Research Revisited

  • Sylvan E. Stool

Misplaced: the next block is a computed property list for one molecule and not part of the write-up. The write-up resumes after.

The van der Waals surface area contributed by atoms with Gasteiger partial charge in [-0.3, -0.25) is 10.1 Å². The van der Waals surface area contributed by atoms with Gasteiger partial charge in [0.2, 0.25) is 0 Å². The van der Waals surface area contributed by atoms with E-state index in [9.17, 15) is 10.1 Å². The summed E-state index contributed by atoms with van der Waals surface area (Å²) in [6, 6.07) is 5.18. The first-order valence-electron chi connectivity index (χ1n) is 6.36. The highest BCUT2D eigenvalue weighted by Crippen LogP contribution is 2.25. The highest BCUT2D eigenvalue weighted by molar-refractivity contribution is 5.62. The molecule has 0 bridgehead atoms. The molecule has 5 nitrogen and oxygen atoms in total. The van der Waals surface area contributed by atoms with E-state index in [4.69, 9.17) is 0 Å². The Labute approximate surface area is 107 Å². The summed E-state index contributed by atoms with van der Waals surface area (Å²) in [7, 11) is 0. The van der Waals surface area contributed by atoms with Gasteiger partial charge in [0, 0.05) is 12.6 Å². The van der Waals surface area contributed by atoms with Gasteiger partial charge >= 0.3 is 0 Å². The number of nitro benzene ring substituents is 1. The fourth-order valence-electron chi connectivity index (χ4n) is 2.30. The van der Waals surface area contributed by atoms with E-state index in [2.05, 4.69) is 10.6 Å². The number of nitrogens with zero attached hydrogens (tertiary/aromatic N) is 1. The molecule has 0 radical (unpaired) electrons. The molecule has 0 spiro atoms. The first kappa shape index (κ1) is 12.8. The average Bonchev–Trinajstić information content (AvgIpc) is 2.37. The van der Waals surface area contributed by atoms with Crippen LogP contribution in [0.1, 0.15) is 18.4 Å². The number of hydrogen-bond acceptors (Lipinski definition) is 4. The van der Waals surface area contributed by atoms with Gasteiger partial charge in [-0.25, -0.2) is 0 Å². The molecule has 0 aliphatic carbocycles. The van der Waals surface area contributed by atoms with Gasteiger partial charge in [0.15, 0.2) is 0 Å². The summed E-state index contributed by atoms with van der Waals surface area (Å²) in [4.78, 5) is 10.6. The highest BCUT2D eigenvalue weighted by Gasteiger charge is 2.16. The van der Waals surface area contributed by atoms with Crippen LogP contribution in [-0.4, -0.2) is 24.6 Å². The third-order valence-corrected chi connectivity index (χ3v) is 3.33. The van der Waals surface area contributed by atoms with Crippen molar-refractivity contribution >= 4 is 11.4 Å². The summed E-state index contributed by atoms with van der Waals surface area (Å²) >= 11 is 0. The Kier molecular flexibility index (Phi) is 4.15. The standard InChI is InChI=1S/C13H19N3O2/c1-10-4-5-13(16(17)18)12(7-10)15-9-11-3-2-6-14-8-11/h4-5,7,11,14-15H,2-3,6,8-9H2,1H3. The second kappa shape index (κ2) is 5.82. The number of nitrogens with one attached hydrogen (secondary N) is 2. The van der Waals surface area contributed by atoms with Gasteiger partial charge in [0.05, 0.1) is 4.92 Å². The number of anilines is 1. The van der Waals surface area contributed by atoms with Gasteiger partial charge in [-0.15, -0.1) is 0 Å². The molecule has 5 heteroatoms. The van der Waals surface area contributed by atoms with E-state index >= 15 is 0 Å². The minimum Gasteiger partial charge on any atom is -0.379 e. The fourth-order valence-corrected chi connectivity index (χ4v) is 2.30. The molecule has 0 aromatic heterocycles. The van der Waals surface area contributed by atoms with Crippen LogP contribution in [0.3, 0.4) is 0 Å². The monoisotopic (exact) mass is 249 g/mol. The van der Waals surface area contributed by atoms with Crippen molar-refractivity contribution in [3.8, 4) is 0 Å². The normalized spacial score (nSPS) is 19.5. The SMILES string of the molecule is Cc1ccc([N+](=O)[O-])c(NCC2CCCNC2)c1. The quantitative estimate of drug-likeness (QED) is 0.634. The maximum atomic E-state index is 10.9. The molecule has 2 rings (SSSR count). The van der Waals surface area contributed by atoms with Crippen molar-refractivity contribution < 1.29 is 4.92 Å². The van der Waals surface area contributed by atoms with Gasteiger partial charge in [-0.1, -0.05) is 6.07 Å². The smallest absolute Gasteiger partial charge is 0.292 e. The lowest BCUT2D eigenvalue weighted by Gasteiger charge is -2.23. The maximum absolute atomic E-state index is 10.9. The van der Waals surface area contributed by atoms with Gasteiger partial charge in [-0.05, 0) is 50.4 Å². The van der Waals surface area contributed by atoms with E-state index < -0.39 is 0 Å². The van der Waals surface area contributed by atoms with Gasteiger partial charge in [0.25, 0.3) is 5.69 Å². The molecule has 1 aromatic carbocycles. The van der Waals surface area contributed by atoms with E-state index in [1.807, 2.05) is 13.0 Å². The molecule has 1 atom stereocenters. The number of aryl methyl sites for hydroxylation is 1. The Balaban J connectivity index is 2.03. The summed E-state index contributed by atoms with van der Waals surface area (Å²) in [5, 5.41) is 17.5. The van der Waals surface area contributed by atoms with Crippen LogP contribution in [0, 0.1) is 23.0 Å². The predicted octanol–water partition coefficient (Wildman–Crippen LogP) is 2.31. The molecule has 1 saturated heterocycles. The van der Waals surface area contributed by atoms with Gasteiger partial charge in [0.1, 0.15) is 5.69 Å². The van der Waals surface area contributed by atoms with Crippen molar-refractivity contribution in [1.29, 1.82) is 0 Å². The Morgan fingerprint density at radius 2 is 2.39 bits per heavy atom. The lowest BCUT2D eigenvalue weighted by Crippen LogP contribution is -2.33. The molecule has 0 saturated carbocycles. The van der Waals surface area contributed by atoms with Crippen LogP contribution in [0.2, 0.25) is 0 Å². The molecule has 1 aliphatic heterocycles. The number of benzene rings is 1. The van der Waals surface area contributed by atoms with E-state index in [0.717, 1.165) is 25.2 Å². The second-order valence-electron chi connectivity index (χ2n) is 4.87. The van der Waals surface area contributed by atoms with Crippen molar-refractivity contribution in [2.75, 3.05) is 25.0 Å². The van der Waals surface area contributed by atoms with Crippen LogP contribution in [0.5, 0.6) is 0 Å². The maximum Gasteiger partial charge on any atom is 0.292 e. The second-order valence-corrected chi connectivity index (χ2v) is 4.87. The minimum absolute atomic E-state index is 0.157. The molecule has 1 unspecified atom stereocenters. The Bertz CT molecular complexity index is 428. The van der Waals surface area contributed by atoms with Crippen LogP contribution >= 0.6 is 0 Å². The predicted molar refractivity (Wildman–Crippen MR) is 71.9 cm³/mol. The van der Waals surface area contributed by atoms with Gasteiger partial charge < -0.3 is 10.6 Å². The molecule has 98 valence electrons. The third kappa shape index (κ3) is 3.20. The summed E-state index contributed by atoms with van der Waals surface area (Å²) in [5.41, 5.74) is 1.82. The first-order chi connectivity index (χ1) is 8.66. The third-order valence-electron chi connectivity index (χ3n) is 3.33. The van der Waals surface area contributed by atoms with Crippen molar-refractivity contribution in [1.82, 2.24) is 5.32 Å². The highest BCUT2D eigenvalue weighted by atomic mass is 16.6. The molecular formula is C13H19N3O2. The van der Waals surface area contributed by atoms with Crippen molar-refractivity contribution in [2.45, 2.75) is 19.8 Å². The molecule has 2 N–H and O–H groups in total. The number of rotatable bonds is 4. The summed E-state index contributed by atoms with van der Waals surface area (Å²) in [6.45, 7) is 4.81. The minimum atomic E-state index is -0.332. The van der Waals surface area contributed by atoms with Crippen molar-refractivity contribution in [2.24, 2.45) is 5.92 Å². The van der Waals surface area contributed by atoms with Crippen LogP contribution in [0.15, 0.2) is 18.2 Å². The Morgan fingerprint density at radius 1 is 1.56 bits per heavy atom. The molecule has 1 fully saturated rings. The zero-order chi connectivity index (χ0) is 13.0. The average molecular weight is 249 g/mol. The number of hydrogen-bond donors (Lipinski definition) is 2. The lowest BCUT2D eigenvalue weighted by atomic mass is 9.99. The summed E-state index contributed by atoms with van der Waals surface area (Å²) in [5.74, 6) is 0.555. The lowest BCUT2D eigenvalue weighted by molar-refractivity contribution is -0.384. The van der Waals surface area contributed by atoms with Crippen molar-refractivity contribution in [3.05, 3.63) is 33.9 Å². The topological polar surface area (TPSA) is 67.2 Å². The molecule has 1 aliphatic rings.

Stool SE, Randall P. (1967). Unexpected ear disease in infants with cleft palate. Cleft Palate J 4:99—103. In 1963, after completing a residency in otolaryngology and having previously completed a residency in pediatrics, I joined the staff of Children's Hospital of Philadelphia as the first geographic full-time otolaryngologist, determined to make a career in pediatric otolaryngology. My second day at that institution, the Cleft Palate Clinic met; I at— tended, introduced myself to Peter Randall, and told him that I was interested in children with ear disease. I examined the 20 children who came to the clinic and found that there was a very high prevalence of draining ears, cholesteatoma, and middle ear effusion. My findings were very interest-ing—I felt I had found an otolaryngologic gold mine and that there would be enough work there to keep me busy for several weeks. Unfortunately, I also found that the clinic met only once a month. This left a large amount of free time, which at that time I had available, and so on Thursday mornings I would go to the operating room, to Dr. Randall's surgery. As he was operating, I noticed that during the palate repair he inserted a finger to fracture the pterygoid hamulus. I told him that this was a very bad thing to do because it caused ear disease. He asked me how I knew that, and I replied that my professor had said that plastic surgeons ruin the ears when they fracture the hamulus and alter the Eustachian tube function. Peter then questioned me as to whether my professor was always correct. As I reflected on this question, I thought he was not always correct but seldom in doubt.